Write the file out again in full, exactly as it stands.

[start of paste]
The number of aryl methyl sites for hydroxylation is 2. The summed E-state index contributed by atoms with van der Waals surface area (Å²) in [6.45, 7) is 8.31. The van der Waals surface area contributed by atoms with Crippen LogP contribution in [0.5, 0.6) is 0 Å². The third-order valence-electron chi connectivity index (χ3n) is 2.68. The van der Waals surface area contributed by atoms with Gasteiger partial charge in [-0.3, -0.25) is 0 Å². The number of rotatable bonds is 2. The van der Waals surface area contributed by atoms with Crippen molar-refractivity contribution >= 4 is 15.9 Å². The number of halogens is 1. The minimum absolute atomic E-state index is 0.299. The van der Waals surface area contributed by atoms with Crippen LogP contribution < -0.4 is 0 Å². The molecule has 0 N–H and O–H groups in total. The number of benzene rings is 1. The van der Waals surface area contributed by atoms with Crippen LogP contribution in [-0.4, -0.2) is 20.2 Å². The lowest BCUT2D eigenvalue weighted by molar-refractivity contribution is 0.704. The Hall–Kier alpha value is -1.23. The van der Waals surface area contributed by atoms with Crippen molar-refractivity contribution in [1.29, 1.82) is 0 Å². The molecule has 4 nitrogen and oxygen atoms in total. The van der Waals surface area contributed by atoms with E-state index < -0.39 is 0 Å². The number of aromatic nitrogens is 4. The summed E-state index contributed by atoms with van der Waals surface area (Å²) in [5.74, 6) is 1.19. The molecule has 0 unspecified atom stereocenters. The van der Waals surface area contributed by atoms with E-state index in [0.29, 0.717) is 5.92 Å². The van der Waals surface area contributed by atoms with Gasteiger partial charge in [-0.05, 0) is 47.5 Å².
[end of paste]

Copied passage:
The number of aryl methyl sites for hydroxylation is 2. The summed E-state index contributed by atoms with van der Waals surface area (Å²) in [6.45, 7) is 8.31. The van der Waals surface area contributed by atoms with Crippen LogP contribution in [0.5, 0.6) is 0 Å². The third-order valence-electron chi connectivity index (χ3n) is 2.68. The van der Waals surface area contributed by atoms with Gasteiger partial charge in [-0.3, -0.25) is 0 Å². The number of rotatable bonds is 2. The van der Waals surface area contributed by atoms with Crippen molar-refractivity contribution >= 4 is 15.9 Å². The number of halogens is 1. The minimum absolute atomic E-state index is 0.299. The van der Waals surface area contributed by atoms with Crippen LogP contribution < -0.4 is 0 Å². The molecule has 0 N–H and O–H groups in total. The number of benzene rings is 1. The van der Waals surface area contributed by atoms with Crippen LogP contribution in [-0.4, -0.2) is 20.2 Å². The lowest BCUT2D eigenvalue weighted by molar-refractivity contribution is 0.704. The Hall–Kier alpha value is -1.23. The van der Waals surface area contributed by atoms with Crippen molar-refractivity contribution in [1.29, 1.82) is 0 Å². The molecule has 4 nitrogen and oxygen atoms in total. The van der Waals surface area contributed by atoms with E-state index < -0.39 is 0 Å². The number of aromatic nitrogens is 4. The summed E-state index contributed by atoms with van der Waals surface area (Å²) in [5.74, 6) is 1.19. The molecule has 0 unspecified atom stereocenters. The van der Waals surface area contributed by atoms with E-state index in [0.29, 0.717) is 5.92 Å². The van der Waals surface area contributed by atoms with Gasteiger partial charge in [-0.05, 0) is 47.5 Å².